Introduction to Substrate
A substance to which another substance is applied we call it as a substrate. Its definition is different in different sciences. According to biology, it is a medium on which flora, fauna or fungi lives.
In chemistry, it is a molecule or a compound that undergoes a chemical reaction, whether under the action of a catalyst, an enzyme or an inhibitor. According to geology, it is the underlying layer of rock or other materials found beneath the soil. For example, rock is a substrate for fungi, a page is a substrate on which ink adheres, NaCl is a substrate for the chemical reaction.
In biochemistry, it is a substance on which an enzyme acts. This substance is added into the active site of the enzyme. In other words, we can say that an active site is a place that allows the formation of weak bonds between the two molecules.
This result in the formation of an enzyme-substrate complex and the enzyme exerts a force on this substance due to which it reacts and become the product of the initiated reaction. The conformational change or change in the shape of the enzyme occurs due to the bonds that form between this substance and enzyme. The change in the shape of the enzyme applies pressure to this substance, either by forcing molecules to come together or making them apart from each other.
Substrate in Chemistry
In chemistry, it is the medium in which chemical reaction takes place. In other words, this substance is typically the reactant of the chemical reaction.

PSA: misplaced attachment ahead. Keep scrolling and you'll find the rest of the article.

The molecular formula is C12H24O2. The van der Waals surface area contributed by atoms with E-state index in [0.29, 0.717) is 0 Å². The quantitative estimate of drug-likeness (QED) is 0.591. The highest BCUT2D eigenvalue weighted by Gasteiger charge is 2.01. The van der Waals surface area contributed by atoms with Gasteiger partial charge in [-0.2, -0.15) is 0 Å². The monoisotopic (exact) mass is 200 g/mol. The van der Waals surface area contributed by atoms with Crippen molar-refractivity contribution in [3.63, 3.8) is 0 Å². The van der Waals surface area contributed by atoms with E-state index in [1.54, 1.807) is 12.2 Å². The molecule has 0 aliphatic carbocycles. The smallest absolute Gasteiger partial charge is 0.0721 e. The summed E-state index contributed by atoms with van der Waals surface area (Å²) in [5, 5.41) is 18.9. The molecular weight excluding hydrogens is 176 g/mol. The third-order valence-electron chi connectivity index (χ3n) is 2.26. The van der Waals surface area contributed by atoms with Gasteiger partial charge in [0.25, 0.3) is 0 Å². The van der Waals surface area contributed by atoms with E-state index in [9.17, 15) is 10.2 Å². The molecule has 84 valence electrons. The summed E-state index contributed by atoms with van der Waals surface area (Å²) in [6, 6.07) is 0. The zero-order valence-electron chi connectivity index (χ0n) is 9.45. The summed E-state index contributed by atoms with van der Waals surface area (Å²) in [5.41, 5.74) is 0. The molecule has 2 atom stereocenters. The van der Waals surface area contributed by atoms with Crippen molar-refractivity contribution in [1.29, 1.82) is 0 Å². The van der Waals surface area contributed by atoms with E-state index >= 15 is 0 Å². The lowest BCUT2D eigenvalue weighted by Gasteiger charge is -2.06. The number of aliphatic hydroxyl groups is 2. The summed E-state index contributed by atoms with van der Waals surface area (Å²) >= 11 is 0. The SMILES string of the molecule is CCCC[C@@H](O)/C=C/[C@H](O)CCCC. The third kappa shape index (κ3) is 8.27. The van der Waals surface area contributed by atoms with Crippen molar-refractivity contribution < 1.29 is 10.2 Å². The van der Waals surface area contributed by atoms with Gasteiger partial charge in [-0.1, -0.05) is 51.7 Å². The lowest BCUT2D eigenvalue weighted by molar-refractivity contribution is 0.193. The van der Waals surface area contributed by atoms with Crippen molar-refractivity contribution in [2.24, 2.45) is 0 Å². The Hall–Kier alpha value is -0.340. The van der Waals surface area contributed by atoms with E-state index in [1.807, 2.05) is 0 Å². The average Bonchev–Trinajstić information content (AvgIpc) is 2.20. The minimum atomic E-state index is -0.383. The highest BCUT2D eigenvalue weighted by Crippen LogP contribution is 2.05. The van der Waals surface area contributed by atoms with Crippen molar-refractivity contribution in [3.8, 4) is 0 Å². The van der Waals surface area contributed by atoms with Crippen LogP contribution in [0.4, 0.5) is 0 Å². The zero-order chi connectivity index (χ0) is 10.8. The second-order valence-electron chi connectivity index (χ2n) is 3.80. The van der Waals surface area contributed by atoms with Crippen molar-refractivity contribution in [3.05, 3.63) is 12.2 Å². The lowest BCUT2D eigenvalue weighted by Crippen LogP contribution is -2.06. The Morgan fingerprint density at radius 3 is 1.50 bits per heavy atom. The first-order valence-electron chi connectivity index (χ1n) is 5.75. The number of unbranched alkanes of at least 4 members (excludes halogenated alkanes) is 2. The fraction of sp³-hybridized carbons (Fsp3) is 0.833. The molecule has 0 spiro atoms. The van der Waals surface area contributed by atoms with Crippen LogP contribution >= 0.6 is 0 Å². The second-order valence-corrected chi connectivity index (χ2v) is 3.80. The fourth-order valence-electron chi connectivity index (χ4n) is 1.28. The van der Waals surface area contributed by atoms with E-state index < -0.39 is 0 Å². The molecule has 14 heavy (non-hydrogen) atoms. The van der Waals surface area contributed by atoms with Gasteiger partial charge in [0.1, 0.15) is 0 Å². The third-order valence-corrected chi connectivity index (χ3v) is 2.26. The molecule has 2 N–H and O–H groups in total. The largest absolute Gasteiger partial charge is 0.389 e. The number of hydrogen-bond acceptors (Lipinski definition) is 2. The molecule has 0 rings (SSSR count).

It is the chemical component acted upon the substance and changed it into a new product by the reaction. At the end of the reaction, the original substrate reactant will no longer have the same chemical composition.
Substrate in Biology
In biology, the surface on which an organism such as a plant, fungus, or animal lives we call it as a substrate. This surface can include all biotic, abiotic components as well as animals. For example, algae that live on a rock, here rock acts as this surface and algae act itself as this surface for an animal that lives on top of the algae.
The surface on which a cell or an organism grows such as the use of microcarriers in cell culture is a substrate for that cell or organism. Most of the eukaryotic cell requires attachment to this surface for their survival.
They have extracellular matrices in their body. These are mainly composed of proteins and provide chemical cues that affect or guide the behaviour of cells.
- Carbohydrates like glucose, sucrose, starch act substrates for enzymes like salivary amylase, maltase.
- Amino acids, peptides, proteins act as substrates for enzymes trypsin, chymotrypsin, etc. These proteins are present in grams, the meat we eat.
- Fatty acids act as a substrate for lipase enzyme by the synthesis in the body.
- Nucleic acids DNA and RNA are substrates for nuclease enzyme.
- Ethyl alcohol breaks down by the enzyme alcohol dehydrogenase.
- Lactose is a sugar whose production takes place in milk. Mammals typically produce milk for their offspring. It contains a blend of fats, proteins, and growth hormones to get a young mammal to gain a lot of weight in a short amount of time.
Solved Question for You
Q: A particular molecule binds to the active site of an enzyme, which results in the formation of an enzyme-substrate complex, but no change happens in the molecule and it stays bound to the enzyme. Which type of molecule is this?
Ans: B is correct. Inhibitor acts in the same way as a substrate molecule acts binding to the active site.
The inhibitor is not able to undergo a reaction. So, the enzyme stays bound to it until other forces allow the two molecules to separate.